Even though restaurant chains seem to have been enjoying some positive macroeconomic tailwinds of late—from lower food-commodity prices to dramatically lower gasoline prices that have freed up funds for dining out—the industry today faces an array of formidable challenges, including ensuring food safety in the wake of such incidents as Chipotle’s high-profile E. coli outbreak, addressing what could be the “severest labor crisis” the industry has ever faced, and trying to figure out which technology bets today are worth the investment and which will be made obsolete by next year’s smartphone. Those and many other industry issues are addressed in a new study, including an in-depth consumer survey, released by AlixPartners, the global business-advisory firm.
The firm’s annual North American outlook finds that while the restaurant and foodservice industry posted strong results in 2015, the months ahead are likely to be challenging and even turbulent as the industry strives to meet the conflicting demands of evermore health-conscious diners who are now also worried about food safety; battles to control or off-set labor costs in an environment of escalating pressure from many fronts to raise wage rates; and ponders how much to invest in such things as ordering, payment and loyalty technologies in an effort to, among other things, fend off rising competition from non-traditional players such as convenience stores and explore new industry channels such as delivery.
“Issues such as ensuring food safety throughout broader supply chains, offsetting rising labor rates, and determining which technology investments are prudent and which are likely to become obsolete overnight present formidable challenges for the industry,” says Adam Werner, managing director at AlixPartners and co-head of the firm’s restaurant, foodservice and hospitality practice. “The most successful operators will be those who tie near-term actions to a sound, analytical long-term strategy, and who along the way practice strategic restraint, carefully picking their spots and always looking for ways to do more with less.”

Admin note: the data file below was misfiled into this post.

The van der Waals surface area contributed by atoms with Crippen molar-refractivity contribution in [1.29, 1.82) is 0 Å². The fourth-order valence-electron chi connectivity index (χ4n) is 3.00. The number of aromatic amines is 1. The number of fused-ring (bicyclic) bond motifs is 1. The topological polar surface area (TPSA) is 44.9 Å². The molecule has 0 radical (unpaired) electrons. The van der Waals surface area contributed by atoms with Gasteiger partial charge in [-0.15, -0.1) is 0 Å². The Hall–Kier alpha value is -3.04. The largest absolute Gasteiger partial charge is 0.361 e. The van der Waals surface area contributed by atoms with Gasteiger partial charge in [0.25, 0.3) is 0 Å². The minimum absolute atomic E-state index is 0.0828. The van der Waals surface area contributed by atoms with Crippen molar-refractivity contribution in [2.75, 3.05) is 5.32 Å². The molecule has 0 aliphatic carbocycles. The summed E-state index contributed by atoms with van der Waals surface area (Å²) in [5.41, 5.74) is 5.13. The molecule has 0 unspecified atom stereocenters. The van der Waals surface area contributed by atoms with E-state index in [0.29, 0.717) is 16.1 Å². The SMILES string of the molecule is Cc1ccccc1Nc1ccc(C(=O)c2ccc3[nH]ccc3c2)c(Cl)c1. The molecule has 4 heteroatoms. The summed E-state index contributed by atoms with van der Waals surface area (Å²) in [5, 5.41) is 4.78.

The AlixPartners survey finds that diners’ interest in selecting meals they see as contributing to their health and wellness continues to shift from just counting calories to looking for fresh and local ingredients in what they order. In fact, 45 percent of those surveyed cite “fresh and local ingredients” as their No. 1 consideration when buying a “healthy” meal, the highest percentage among 12 choices offered in the survey, with respondents able to choose more than one. By comparison, 41 percent of respondents say “low-calorie options.”
However, this very same demand for fresh, local ingredients is, of course, seen by many as being at the core of the various food-safety outbreaks in the past year, presenting a big challenge for chains well beyond those affected to date. A message to that effect rings through loud and clear in the survey, as 28 percent of those polled say they would “never” eat at a chain affected by a food-safety outbreak—regardless of the geographic location of the outbreak. And 62 percent of respondents say they would wait until the overall chain was declared safe again or eat at unaffected locations.
This sentiment also sends a strong message about the importance of operators getting and maintaining a tight control of food-supply chains in an era when changing consumer tastes are at the same time making those chains more diffuse than ever before. Likewise, it raises issues about competition among chains for the highly desired ingredients that are available but in potentially limited quantities, from cage-free eggs to “sustainable” proteins.
“Today’s seemingly insatiable demand for health and wellness is putting all-new demands on supply chains, including creating all-new links in those chains,” adds Eric Dzwonczyk, managing director at AlixPartners and co-head of the firm’s restaurant, foodservice and hospitality practice. “To keep those chains from breaking down will take an attention to detail like never before in this industry.”
Interestingly, the AlixPartners survey finds the dining public quite sympathetic to foodservice workers’ calls for higher wages. In fact, 50 percent of those polled say restaurant workers should receive higher wages, with another 24 percent “indifferent” on the topic. Meanwhile, of those supporting higher wages, almost half (48 percent) say the national minimum wage should be raised to $10 to $12.99 an hour, which would represent a jump of 38 percent to 79 percent from today’s $7.25-an-hour national minimum rate. Also of interest, 70 percent of respondents say they are actually willing to pay more for their meals to help workers receive higher wages.